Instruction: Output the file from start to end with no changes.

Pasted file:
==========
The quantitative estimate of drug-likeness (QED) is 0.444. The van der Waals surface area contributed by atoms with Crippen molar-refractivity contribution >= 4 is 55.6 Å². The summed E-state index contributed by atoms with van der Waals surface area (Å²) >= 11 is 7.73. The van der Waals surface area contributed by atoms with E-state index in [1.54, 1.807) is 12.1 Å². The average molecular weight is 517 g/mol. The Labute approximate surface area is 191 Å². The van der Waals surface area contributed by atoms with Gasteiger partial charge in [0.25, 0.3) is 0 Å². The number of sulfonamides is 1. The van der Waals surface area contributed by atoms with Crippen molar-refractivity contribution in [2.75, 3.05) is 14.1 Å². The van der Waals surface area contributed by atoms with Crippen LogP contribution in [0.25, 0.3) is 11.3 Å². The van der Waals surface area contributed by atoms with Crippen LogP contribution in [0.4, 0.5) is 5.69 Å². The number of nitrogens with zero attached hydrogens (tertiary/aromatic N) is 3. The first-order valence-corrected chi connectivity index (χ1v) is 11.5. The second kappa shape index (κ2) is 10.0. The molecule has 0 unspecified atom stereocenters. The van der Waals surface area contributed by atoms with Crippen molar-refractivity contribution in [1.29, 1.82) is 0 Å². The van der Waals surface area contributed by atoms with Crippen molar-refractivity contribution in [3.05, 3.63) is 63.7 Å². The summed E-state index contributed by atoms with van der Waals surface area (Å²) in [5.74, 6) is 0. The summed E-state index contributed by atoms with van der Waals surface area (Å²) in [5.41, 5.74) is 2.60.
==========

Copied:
The quantitative estimate of drug-likeness (QED) is 0.444. The van der Waals surface area contributed by atoms with Crippen molar-refractivity contribution >= 4 is 55.6 Å². The summed E-state index contributed by atoms with van der Waals surface area (Å²) >= 11 is 7.73. The van der Waals surface area contributed by atoms with E-state index in [1.54, 1.807) is 12.1 Å². The average molecular weight is 517 g/mol. The Labute approximate surface area is 191 Å². The van der Waals surface area contributed by atoms with Gasteiger partial charge in [0.25, 0.3) is 0 Å². The number of sulfonamides is 1. The van der Waals surface area contributed by atoms with Crippen molar-refractivity contribution in [2.75, 3.05) is 14.1 Å². The van der Waals surface area contributed by atoms with Crippen LogP contribution in [0.25, 0.3) is 11.3 Å². The van der Waals surface area contributed by atoms with Crippen LogP contribution in [0.4, 0.5) is 5.69 Å². The number of nitrogens with zero attached hydrogens (tertiary/aromatic N) is 3. The first-order valence-corrected chi connectivity index (χ1v) is 11.5. The second kappa shape index (κ2) is 10.0. The molecule has 0 unspecified atom stereocenters. The van der Waals surface area contributed by atoms with Crippen molar-refractivity contribution in [1.29, 1.82) is 0 Å². The van der Waals surface area contributed by atoms with Crippen molar-refractivity contribution in [3.05, 3.63) is 63.7 Å². The summed E-state index contributed by atoms with van der Waals surface area (Å²) in [5.74, 6) is 0. The summed E-state index contributed by atoms with van der Waals surface area (Å²) in [5.41, 5.74) is 2.60.